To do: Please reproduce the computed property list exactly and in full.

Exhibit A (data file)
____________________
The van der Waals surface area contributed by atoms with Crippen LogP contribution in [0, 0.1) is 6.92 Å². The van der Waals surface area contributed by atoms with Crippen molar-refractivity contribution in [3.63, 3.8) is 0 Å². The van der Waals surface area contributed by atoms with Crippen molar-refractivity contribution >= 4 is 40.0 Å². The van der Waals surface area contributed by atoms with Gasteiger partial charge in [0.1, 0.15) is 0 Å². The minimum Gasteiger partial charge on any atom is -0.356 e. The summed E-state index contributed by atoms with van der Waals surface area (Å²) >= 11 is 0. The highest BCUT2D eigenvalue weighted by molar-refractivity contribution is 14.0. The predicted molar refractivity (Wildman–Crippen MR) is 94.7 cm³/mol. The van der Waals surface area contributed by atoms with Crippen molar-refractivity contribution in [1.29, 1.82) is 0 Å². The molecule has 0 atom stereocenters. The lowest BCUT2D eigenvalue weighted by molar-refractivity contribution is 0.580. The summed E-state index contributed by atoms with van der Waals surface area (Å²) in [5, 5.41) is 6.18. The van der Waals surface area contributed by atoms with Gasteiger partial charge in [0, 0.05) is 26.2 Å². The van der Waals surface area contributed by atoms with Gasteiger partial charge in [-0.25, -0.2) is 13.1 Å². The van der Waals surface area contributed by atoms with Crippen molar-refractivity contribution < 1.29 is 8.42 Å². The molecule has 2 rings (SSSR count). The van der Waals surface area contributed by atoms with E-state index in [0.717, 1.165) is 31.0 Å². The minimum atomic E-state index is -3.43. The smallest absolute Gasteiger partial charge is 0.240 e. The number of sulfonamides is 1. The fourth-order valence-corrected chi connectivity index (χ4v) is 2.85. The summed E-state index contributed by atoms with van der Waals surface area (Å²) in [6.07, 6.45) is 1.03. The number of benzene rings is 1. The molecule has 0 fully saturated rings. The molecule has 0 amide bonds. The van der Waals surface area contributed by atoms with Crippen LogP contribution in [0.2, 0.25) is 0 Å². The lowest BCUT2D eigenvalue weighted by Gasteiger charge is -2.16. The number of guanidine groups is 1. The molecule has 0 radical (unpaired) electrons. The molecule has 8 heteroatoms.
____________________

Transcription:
The van der Waals surface area contributed by atoms with Crippen LogP contribution in [0, 0.1) is 6.92 Å². The van der Waals surface area contributed by atoms with Crippen molar-refractivity contribution in [3.63, 3.8) is 0 Å². The van der Waals surface area contributed by atoms with Crippen molar-refractivity contribution >= 4 is 40.0 Å². The van der Waals surface area contributed by atoms with Gasteiger partial charge in [0.1, 0.15) is 0 Å². The minimum Gasteiger partial charge on any atom is -0.356 e. The summed E-state index contributed by atoms with van der Waals surface area (Å²) >= 11 is 0. The highest BCUT2D eigenvalue weighted by molar-refractivity contribution is 14.0. The predicted molar refractivity (Wildman–Crippen MR) is 94.7 cm³/mol. The van der Waals surface area contributed by atoms with Crippen molar-refractivity contribution in [1.29, 1.82) is 0 Å². The molecule has 0 atom stereocenters. The lowest BCUT2D eigenvalue weighted by molar-refractivity contribution is 0.580. The summed E-state index contributed by atoms with van der Waals surface area (Å²) in [5, 5.41) is 6.18. The van der Waals surface area contributed by atoms with Gasteiger partial charge in [0, 0.05) is 26.2 Å². The van der Waals surface area contributed by atoms with Gasteiger partial charge in [-0.25, -0.2) is 13.1 Å². The van der Waals surface area contributed by atoms with Crippen molar-refractivity contribution < 1.29 is 8.42 Å². The molecule has 2 rings (SSSR count). The van der Waals surface area contributed by atoms with E-state index in [0.717, 1.165) is 31.0 Å². The minimum atomic E-state index is -3.43. The smallest absolute Gasteiger partial charge is 0.240 e. The number of sulfonamides is 1. The fourth-order valence-corrected chi connectivity index (χ4v) is 2.85. The summed E-state index contributed by atoms with van der Waals surface area (Å²) in [6.07, 6.45) is 1.03. The number of benzene rings is 1. The molecule has 0 fully saturated rings. The molecule has 0 amide bonds. The van der Waals surface area contributed by atoms with Crippen LogP contribution in [0.2, 0.25) is 0 Å². The lowest BCUT2D eigenvalue weighted by Gasteiger charge is -2.16. The number of guanidine groups is 1. The molecule has 0 radical (unpaired) electrons. The molecule has 8 heteroatoms.